A Blazor application can easily run on an ASP.NET core backend and could be accessed easily by a browser. The ASP.NET Core applications can either be running on IIS or could be hosted as self-contained applications. Blazor application or website could be accessed by any browser at client-side. Blazor Server utilizes a JavaScript file to function and use CSS and HTML to render its user interface (UI). Here it is important to note that Blazor Server does not use WebAssembly. 

2. Blazor WebAssembly

Blazor WebAssembly is the second hosting model offered by Blazor, which is used to host different Blazor components. Blazor WebAssembly has a .NET runtime incorporated in WebAssembly, which offers a standardized bytecode for the web applications. This .NET runtime is easily downloaded along with the Blazor WebAssembly application and it enables executing normal .NET code directly in the browser itself. It offers a unique proposition where no extra plugin or additional code is required for transpiration.

Blazor WebAssembly is supported by all the renowned modern web browsers available in the market for both mobile and desktop. Its execution is quite like JavaScript, where it allows the WebAssembly applications to execute securely on the end-users device, that too within the browser’s security sandbox. It offers an ability to the applications so that they could be deployed as a true standalone static site, without any .NET server component. The applications can be amalgamated with ASP.NET Core, which ensures a full stack web development with the help of .NET ecosystem, that is where the application code can be effortlessly shared with the server and the client.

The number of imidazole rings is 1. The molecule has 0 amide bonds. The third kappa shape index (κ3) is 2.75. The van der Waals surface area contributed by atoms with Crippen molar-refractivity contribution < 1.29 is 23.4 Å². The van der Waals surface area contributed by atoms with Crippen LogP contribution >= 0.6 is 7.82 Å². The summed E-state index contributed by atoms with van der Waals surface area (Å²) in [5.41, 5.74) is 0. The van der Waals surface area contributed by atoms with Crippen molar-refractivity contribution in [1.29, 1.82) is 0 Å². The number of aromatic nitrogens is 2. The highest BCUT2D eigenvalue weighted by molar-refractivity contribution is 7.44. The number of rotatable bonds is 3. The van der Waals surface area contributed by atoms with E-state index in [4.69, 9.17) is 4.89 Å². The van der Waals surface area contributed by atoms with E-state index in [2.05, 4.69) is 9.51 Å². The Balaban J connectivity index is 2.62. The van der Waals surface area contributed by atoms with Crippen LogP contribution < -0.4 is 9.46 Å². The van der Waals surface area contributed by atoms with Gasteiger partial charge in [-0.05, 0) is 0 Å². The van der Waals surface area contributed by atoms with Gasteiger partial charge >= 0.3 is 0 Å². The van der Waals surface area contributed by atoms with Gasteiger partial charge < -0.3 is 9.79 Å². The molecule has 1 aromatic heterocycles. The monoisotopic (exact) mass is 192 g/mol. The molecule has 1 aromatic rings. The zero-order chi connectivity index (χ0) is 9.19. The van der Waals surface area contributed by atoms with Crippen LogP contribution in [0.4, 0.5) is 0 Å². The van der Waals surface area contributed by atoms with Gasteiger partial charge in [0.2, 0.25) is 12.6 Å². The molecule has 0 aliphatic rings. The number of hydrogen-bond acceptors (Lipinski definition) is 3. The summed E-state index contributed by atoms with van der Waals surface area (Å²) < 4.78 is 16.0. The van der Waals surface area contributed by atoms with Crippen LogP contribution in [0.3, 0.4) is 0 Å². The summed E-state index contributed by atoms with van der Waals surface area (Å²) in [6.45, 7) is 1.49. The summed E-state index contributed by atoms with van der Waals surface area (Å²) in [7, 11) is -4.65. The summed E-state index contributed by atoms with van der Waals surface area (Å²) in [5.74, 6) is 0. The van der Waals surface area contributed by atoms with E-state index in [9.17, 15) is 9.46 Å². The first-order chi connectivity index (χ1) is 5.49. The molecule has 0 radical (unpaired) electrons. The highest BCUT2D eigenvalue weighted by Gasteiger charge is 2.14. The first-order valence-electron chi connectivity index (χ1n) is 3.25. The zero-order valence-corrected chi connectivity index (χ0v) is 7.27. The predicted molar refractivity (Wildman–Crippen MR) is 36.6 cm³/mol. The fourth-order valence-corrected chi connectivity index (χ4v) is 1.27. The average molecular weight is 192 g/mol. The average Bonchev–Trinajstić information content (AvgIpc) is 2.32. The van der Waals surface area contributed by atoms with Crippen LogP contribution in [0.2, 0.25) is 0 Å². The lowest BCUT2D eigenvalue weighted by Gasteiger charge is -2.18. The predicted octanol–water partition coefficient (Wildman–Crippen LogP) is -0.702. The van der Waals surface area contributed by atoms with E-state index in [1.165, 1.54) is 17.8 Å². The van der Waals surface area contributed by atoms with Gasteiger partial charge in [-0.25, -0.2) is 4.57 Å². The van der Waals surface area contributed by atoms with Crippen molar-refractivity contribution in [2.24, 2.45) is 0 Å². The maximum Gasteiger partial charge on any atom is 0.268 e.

Blazor Server vs WebAssembly – Ways They Differ

Now back to square one, we still have the same question in our mind, which hosting model we should use to create a Blazor application?

Honestly speaking, it all depends on the objective purpose and the features to be offered by the proposed application, that we are planning to create. If you are looking for a standard application which is supposed to be used at a location with bad internet connectivity, then we will certainly opt for Blazor WebAssembly as a default choice for the app development, as it offers a capability of function without a server connection.

We have a basic idea about both the hosting models, their functions, and their utilities. Now we will look into some real-time examples, where we can see the clear differences between Blazor Server and Blazor Web Assembly.

Search Engines rendering capabilities

While developing the Blazor application we must remember that our application will be rendered and crawled by the search engines. It is a known fact that most of the search engines face difficulties while rendering the client-end functionality of a web application, typically developed in JavaScript.